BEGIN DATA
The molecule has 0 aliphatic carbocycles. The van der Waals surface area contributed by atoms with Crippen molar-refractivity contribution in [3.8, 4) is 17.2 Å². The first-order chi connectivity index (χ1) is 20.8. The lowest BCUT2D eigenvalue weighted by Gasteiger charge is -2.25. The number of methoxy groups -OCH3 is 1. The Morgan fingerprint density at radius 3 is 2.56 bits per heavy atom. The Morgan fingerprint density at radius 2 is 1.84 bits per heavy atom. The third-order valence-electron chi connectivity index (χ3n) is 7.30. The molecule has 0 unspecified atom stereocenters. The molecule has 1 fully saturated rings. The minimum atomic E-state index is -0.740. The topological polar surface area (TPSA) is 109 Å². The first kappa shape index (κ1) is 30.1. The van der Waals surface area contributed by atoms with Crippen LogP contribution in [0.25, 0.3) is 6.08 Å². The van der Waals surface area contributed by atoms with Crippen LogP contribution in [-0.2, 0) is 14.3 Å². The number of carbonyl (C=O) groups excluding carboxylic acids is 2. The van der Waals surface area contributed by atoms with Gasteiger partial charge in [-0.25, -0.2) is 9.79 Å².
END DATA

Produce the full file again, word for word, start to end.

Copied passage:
The molecule has 0 aliphatic carbocycles. The van der Waals surface area contributed by atoms with Crippen molar-refractivity contribution in [3.8, 4) is 17.2 Å². The first-order chi connectivity index (χ1) is 20.8. The lowest BCUT2D eigenvalue weighted by Gasteiger charge is -2.25. The number of methoxy groups -OCH3 is 1. The Morgan fingerprint density at radius 3 is 2.56 bits per heavy atom. The Morgan fingerprint density at radius 2 is 1.84 bits per heavy atom. The third-order valence-electron chi connectivity index (χ3n) is 7.30. The molecule has 0 unspecified atom stereocenters. The molecule has 1 fully saturated rings. The minimum atomic E-state index is -0.740. The topological polar surface area (TPSA) is 109 Å². The first kappa shape index (κ1) is 30.1. The van der Waals surface area contributed by atoms with Crippen LogP contribution in [0.25, 0.3) is 6.08 Å². The van der Waals surface area contributed by atoms with Crippen LogP contribution in [-0.2, 0) is 14.3 Å². The number of carbonyl (C=O) groups excluding carboxylic acids is 2. The van der Waals surface area contributed by atoms with Gasteiger partial charge in [-0.25, -0.2) is 9.79 Å².